Four cruise lines that included Cuba in their itineraries will have to pay more than 400 million dollars for alleged damages to a U.S. company, according to a ruling by a federal judge in the state of Florida, which tightens the economic, commercial and financial blockade against Cuba, the largest of the Antilles.
This was denounced today by the Granma newspaper, which emphasizes that this measure is intended to scare those who do business with Cuba, and reaffirms the prohibition for US citizens to visit the island, although, according to the White House, the freedom to travel is a right of all people.
The sanction is due to Title III of the Helms-Burton Act, which establishes protection for claims of nationalized or expropriated properties in Cuba, and was activated in 2019 by authorization of then U.S. President Donald Trump, after remaining inactive since the legislation was signed in 1996.
By virtue of this, Judge Beth Bloom determined alleged damages to the Havana Docks company, which had the concession to exploit some of the docks of the port of Havana before the triumph of the Cuban Revolution in 1959.
Granma pointed out that the properties of this company were seized by the Cuban government, in use of its sovereignty, like any independent nation, but the United States never wanted to negotiate, nor did it allow its affected companies to do so.
According to the text, on July 6, 1960, the Cuban government issued Law 851, complementary to the Fundamental Law of 1959, which established the principle of forced expropriation for reasons of public utility.
Thus, the form of compensating the nationalized property by means of the national bonds issued for that purpose was established, and the designation of experts to value such property for the purpose of its payment through the amortization of such bonds was ordered.
According to the newspaper, the National Bank of Cuba created a Fund for the payment of expropriations of goods and companies of U.S. nationals, which would be financed with 25 % of the foreign currency, which corresponded to the sugar purchases made each year by the U.S. The bonds would accrue from the expropriation of goods and companies of U.S. nationals.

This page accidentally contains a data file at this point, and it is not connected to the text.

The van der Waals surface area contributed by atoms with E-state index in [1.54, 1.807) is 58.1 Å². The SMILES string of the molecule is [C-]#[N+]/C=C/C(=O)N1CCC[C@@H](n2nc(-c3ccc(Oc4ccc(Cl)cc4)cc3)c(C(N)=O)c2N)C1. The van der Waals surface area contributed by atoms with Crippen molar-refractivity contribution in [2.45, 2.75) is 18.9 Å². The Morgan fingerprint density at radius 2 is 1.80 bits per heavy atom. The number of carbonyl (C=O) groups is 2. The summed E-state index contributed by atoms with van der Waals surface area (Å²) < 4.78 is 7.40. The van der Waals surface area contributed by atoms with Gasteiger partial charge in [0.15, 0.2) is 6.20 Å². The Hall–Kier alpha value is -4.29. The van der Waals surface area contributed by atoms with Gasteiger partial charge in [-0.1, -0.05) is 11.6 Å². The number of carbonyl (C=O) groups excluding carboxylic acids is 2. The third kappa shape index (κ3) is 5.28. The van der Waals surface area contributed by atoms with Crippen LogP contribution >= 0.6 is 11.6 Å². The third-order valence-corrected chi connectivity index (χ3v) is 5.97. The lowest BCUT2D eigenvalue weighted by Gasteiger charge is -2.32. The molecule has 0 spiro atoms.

It added that the bonuses would accrue 2 % annual interest and would begin to be paid in a term of no less than 30 years, however, Washington cut off the purchase of this item from Cuba, which made Law 851 impracticable.
Later, in February 1962, the U.S. government continued its measures against the Cuban Revolution with the decree of the blockade, which would later be reinforced.
On March 12, 1996, the so-called Cuban Freedom and Democratic Solidarity Act was signed, better known as Helms-Burton, after the names of its main promoters (Jesse Helms and Dan Burton).
Its four titles refer to the internationalization of the blockade, to a political transition plan, to the protection of claims of nationalized or expropriated properties in Cuba, and to the prohibition of entry into U.S. territory of persons sued under Title III.
This legislation violates the laws and human rights of the Cuban people, as well as numerous statutes of international law regulating political, economic, commercial and financial relations between States.